Langston Hughes died--can it be?--21 years ago. He was 65. Hughes was, of all the American writers who are black, the most beloved. No other black writer ever said so clearly to his beleaguered people both here and abroad, repeated it consistently in each aspect of his work, "I love you." He lived and worked in Harlem, wrote of its people, invoked their idiom, shared their infrequent triumphs and more frequent humiliations, and only toward the end, did the burden of being loved so much for so long grow heavy enough for him to slip away "downtown" to write and relax.
With this volume, Arnold Rampersad completes his official biography of Hughes. As in Volume 1, he picks his way carefully through the awesome accumulation of Hughes' work and the long friendship with his frequent co-author/editor, Arna Bontemps, and he fills in the gaps of Hughes' life as a pre-eminent American writer. The arrival of the poet (for Hughes, even when writing fiction and essays and columns and lyrics and plays, was always best known as a poet and most times a superbly innovative one) at mid-life, his continuing jousts with publishers, editors, producers, other writers--black and white--friends and enemies, his political compromises, come under wide-ranging scrutiny and critical assessment in Rampersad's current study.
At the moment, no other biography of Hughes can match the grace and richness of Rampersad's writing, or his investigative and interpretive abilities. As the official biographer, he is clear about the placement of his loyalties--they are to Hughes the man and Hughes the writer. In Volume 1, "I, Too, Sing America" (1902-1941), Rampersad, also the author of "The Art and Imagination of W. E. B. DuBois," began his study with a bite of 13 years, then six, and proceeded from there in bites of one, two or three years.
We find the same structure here, but we are conscious that the years are closing in on this writer who'd been a figurehead of the Harlem Renaissance and whose influence at home and abroad are here most carefully weighed. Combined, both volumes approach being 1,000 pages long.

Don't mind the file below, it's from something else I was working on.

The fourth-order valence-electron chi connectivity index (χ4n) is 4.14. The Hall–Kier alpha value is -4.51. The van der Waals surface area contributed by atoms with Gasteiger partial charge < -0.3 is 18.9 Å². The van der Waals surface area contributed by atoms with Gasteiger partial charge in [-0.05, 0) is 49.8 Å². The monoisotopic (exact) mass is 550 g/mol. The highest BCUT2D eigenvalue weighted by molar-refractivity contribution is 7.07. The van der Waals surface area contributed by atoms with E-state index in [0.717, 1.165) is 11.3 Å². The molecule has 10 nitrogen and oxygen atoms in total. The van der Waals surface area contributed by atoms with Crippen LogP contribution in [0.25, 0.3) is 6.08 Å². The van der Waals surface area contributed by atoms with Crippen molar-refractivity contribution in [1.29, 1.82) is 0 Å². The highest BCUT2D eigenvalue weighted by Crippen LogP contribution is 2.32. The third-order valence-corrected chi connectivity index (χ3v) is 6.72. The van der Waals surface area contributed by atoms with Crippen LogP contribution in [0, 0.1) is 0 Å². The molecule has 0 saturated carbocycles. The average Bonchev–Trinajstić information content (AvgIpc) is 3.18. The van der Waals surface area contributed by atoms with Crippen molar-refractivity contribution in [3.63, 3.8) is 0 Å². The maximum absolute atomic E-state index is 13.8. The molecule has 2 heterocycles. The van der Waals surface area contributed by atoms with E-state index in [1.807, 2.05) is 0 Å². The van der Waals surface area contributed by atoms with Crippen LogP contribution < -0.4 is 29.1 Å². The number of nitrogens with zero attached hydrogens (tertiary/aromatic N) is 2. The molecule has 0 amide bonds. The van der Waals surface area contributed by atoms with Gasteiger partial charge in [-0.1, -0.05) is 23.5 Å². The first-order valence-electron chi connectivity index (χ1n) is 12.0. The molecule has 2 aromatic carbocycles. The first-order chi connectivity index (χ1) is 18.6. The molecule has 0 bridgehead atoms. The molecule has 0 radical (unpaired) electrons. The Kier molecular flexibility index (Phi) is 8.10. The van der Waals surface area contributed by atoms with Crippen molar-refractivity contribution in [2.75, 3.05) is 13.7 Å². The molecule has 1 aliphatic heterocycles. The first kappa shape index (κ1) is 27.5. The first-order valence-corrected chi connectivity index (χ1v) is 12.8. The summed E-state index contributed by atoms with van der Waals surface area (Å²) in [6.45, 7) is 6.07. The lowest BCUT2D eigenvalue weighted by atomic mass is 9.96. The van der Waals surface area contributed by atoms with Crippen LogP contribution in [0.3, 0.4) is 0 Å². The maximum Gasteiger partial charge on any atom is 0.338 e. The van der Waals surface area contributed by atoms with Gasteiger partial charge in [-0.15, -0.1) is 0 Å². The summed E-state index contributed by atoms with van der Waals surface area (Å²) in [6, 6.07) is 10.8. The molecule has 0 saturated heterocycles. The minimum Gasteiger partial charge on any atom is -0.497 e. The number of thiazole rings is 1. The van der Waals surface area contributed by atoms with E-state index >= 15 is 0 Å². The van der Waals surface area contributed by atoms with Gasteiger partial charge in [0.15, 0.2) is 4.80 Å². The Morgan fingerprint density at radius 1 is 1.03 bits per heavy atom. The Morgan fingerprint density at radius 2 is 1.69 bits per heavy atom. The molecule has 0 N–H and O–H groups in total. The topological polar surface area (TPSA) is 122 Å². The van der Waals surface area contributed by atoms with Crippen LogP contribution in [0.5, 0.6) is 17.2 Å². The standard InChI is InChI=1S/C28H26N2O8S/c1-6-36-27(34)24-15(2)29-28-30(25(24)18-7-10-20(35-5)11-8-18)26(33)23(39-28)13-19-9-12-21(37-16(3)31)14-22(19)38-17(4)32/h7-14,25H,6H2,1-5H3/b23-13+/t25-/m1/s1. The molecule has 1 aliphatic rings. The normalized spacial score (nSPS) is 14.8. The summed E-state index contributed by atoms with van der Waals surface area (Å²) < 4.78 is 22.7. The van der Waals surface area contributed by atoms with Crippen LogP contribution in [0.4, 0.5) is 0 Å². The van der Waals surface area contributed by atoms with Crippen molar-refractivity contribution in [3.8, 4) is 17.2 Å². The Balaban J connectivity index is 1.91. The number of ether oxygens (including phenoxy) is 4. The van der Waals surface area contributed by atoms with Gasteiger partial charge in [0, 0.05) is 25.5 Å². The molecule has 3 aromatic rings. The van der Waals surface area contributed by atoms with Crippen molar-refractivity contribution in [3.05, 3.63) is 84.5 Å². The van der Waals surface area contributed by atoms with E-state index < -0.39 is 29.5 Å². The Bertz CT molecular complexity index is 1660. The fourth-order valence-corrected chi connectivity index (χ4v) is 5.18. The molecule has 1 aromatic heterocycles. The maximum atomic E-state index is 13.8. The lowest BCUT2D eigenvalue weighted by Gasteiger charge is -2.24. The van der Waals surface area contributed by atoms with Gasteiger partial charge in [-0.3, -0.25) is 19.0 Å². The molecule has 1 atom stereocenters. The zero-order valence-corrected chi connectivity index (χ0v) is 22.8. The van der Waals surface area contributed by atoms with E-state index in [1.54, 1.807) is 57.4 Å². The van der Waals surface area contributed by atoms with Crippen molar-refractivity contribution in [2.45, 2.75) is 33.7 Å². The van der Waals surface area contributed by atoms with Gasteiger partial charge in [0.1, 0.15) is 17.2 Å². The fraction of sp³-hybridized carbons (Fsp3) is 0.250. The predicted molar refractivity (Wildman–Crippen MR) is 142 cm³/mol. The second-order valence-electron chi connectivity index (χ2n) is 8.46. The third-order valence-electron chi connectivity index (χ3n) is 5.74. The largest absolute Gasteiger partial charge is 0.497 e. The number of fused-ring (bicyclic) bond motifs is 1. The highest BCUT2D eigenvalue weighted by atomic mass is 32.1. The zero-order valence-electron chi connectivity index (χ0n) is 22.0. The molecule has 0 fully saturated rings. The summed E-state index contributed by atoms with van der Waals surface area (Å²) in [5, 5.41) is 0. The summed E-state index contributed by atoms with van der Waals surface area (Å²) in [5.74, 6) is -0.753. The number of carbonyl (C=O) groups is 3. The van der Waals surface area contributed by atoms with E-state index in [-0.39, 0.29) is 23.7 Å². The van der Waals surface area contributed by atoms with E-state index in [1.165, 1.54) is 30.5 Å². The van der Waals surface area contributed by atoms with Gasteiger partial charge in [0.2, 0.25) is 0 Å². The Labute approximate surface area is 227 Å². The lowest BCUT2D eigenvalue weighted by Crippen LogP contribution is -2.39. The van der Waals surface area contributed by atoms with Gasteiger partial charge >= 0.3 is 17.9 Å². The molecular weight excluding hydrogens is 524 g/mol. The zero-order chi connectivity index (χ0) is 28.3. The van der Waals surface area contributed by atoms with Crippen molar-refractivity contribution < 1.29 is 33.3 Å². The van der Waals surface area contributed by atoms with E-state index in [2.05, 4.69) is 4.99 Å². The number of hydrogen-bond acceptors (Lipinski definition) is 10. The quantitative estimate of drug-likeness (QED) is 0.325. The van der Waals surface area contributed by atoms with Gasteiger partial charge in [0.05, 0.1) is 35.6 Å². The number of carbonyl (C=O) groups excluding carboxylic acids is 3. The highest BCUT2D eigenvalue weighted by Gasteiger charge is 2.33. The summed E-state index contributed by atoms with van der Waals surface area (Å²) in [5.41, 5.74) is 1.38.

The final chapter of Volume 1 is entitled "Fall of a Titan," but Rampersad, who often writes wryly and with biting humor (an almost precise reflection of Hughes' humor), begins this volume under the title "Still Here." And so Hughes was. In the opening paragraph, we find Hughes back in California, in the Peninsula Community Hospital in Monterey, recovering from a severe case of gonorrhea and being assailed by followers of Aimee Semple McPherson and the Saturday Evening Post for his sympathetic views of the Soviet Union, depicted in poems such as "Good Morning Revolution" and "Goodbye Christ." And Hughes was broke, a not unusual condition for him, despite tremendous amounts of work (for which he was usually underpaid).
Writing solidly, with an ear for nuance and an eye that measures out Hughes' place in American literature, Rampersad establishes some important points, often ignored, about the importance of the poet. He was a writer in the world tradition. That is, like many 19th- and early 20th-Century writers around the world, he was many kinds of writer: poet, dramatist, novelist, essayist, journalist, librettist; he also wrote for radio and television. Most contemporary authors, American writers particularly, define themselves not as writers, but as poets or novelists or playwrights or journalists. Rarely are they multifaceted writers.
An inveterate traveler, Hughes early took an international view of conditions. In 1943 in the Chicago Defender, the most prestigious black newspaper in the world, he wrote in the column he did there for more than 20 years, "It is the duty of Negro writers to reveal the international aspects of our (racial) problem at home, to show how these . . . are merely a part of the great problem of world freedom everywhere." Hughes best made these connections in his relationships with Latin American, Caribbean and African writers. He was, Rampersad writes, "Negritudinous far in advance of the doctrine of Negritude," whose roots in fact are in the Harlem Renaissance. Nicolas Guillen, Leopold Senghor and Aimee Cesaire are some of the writers who have acknowledged this.